Yates, Bart. “Leave Myself Behind”. Kensington Books, 2004.
Coming of Age
Having just finished “The Brothers Bishop” and having been blown away by it, I decided to return to Bart Yates first novel “Leave Myself Behind” for a second look. I remembered how powerful it was and how glorious it was as a coming of age novel. It is extremely hard to capture the emotions of a teenager’s discovering himself and his sexuality but Yates did it with great style. As it straddles the fence between adolescence and adulthood, as a gay boy matures into a gay man—one who has faced evil, it shows how he succeeds. The emotions portrayed in the novel hit the core of my being and made me realize, yet again, the universality of coming of age and how it affects us all.
To me, the beauty of “Leave Myself Behind” was the way that Bart Yates made me think beyond what he gave me to read. I entered my own mindset and dealt with issues I thought I ad already faced—self-acceptance and self-evaluation. I realized that I had a reason for existing in this world. I began to use Yates’ understanding of the nature of man to qualify my own reason for being and even if the two do not exactly mesh, the similarities are obvious—as they are to all of us when we introspect.
Noah York is the only son of Virginia, a poet of talent, who was of late widowed. Noah and his mother live in a city named Oakland and Noah keeps busy by helping his mother restore their house. Noah is at issue with his own sexuality as well as being a sarcastic kid. He falls in love with a classmate, J.D., a straight jock who has a girlfriend. J.D. turns out not to be so straight and Noah and he have oral sex while Noah wrestles with his own sexuality. The character of Noah is sublimely presented and Noah is the chief strength of the book. The book is told from Noah’s point of view and as long as the novel stays with Noah all is wonderful. I found some of the subplots to be unnecessary. I found myself so wrapped up in Noah that he was my focus.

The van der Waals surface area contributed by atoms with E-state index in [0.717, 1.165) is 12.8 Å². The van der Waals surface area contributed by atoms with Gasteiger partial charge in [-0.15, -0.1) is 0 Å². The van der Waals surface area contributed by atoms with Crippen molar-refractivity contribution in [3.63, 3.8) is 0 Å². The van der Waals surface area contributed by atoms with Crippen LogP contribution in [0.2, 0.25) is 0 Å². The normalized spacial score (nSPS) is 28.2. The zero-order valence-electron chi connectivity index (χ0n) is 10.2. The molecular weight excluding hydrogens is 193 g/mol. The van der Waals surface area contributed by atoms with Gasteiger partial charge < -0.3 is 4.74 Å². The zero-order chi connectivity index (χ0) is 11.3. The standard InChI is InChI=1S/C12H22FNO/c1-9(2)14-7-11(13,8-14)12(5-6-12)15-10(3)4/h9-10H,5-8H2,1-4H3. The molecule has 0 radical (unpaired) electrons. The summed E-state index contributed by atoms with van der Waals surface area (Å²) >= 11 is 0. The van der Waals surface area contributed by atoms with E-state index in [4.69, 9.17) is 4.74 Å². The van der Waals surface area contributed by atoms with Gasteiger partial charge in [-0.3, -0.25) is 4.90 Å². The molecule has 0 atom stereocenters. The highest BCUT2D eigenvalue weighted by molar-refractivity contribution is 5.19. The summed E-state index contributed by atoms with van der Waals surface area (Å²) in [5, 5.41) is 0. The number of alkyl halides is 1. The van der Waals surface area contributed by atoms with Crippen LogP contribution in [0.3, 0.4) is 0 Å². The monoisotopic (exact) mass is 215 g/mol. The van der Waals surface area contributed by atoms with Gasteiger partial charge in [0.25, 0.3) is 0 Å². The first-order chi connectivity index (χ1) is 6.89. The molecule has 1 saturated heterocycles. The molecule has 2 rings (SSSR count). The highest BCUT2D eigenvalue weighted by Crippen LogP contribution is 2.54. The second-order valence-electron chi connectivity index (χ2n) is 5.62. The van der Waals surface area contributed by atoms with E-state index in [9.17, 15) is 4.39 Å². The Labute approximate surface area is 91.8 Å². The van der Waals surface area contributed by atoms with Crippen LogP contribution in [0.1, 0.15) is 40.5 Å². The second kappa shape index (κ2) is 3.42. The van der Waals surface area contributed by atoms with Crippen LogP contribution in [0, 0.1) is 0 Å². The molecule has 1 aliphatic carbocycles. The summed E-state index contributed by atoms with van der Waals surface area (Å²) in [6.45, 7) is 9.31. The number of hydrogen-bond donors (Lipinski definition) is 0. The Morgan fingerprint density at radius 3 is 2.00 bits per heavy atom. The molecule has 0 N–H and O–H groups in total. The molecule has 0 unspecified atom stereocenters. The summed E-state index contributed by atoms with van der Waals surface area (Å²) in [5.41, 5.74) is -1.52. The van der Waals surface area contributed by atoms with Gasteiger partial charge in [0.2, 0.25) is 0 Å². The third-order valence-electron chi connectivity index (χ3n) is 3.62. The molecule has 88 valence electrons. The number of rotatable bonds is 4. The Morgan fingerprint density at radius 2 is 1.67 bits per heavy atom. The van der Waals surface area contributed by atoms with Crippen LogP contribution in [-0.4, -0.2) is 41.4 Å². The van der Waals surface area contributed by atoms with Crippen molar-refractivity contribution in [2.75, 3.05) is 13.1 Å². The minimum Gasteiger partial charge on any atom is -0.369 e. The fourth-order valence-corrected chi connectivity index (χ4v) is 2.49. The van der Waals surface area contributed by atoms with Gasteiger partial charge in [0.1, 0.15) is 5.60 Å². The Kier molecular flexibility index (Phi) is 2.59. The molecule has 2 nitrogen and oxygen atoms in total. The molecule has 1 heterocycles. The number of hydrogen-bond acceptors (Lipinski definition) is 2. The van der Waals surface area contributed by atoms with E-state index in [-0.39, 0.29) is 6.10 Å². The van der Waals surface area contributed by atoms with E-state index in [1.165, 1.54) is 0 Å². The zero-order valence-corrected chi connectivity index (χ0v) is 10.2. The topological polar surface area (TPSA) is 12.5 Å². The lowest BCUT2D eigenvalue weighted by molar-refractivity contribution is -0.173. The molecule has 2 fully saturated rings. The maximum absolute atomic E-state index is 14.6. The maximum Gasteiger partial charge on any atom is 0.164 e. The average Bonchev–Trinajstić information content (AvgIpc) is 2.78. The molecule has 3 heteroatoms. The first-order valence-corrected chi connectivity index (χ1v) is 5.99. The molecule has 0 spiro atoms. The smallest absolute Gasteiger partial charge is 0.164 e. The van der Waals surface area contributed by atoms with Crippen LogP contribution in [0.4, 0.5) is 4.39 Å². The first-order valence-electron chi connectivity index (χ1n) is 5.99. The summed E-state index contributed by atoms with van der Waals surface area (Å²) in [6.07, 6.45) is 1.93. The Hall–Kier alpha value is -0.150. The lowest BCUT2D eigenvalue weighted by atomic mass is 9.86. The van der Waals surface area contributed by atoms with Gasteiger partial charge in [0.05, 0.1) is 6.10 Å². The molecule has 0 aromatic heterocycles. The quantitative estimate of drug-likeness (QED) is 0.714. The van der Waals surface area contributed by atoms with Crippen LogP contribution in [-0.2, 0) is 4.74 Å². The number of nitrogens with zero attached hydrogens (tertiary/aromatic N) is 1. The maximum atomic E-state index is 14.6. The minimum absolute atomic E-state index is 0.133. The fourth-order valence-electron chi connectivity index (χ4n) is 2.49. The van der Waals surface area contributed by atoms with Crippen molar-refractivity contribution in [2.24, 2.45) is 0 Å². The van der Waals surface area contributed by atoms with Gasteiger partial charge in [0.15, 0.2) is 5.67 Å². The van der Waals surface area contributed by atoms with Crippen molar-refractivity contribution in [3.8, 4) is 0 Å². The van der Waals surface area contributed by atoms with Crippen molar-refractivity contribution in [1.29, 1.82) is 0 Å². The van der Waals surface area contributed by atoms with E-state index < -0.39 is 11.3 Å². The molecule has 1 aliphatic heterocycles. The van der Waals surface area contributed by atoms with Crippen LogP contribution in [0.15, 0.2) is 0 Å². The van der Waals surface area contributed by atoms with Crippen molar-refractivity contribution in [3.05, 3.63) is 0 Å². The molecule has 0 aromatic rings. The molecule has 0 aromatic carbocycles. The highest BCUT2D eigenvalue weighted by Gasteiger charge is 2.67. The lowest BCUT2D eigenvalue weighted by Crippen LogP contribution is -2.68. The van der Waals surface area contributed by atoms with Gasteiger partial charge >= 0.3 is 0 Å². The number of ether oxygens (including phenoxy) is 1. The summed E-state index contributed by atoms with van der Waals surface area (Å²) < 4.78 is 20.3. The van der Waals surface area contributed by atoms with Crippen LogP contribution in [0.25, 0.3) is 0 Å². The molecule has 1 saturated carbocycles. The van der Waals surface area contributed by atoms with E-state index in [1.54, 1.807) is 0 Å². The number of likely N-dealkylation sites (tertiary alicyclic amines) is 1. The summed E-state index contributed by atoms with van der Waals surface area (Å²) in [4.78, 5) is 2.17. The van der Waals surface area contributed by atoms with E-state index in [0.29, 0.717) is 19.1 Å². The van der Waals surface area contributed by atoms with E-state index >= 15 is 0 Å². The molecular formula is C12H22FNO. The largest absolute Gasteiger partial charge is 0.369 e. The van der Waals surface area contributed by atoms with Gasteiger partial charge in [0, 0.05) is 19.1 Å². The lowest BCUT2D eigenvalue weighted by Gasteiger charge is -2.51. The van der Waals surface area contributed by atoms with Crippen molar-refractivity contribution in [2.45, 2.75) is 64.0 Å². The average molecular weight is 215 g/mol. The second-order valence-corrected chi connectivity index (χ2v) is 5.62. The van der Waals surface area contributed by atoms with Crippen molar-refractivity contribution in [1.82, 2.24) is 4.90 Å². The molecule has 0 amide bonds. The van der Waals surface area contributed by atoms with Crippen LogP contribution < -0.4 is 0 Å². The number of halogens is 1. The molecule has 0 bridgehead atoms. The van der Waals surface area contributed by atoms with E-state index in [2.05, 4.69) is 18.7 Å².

By the subplots I allude to the secrets held by Noah’s mother and the dysfunctional family of which J.D. is a member. When Noah’s mother finds Mason jars behind the walls of the house and inside of the ceilings, she becomes obsessed with the history of the house and with her own history. We also find out that J.D.’s mother has her secrets which somehow reflect the secrets that Noah’s mother finds and while this is all interesting, I was more concerned with what was going on with the boys.
What the book does is restore whatever faith one has in youth and in the ability to begin anew. I found myself reflecting on those days when I was confused by sexuality and my own feelings. It seems that kids have an easier time these days finding themselves because they have what I didn’t—positive role models. When we were young and “queer” we only had someone’s eccentric uncle to identify with or the outcast from society who lived alone in the big house with all of the antiques.
“The Brothers Bishop” made me a Bart Yates fan. “Leave Myself Behind” confirmed it. Not only is his prose smooth and literate but his knack for weaving a tale is a rarity.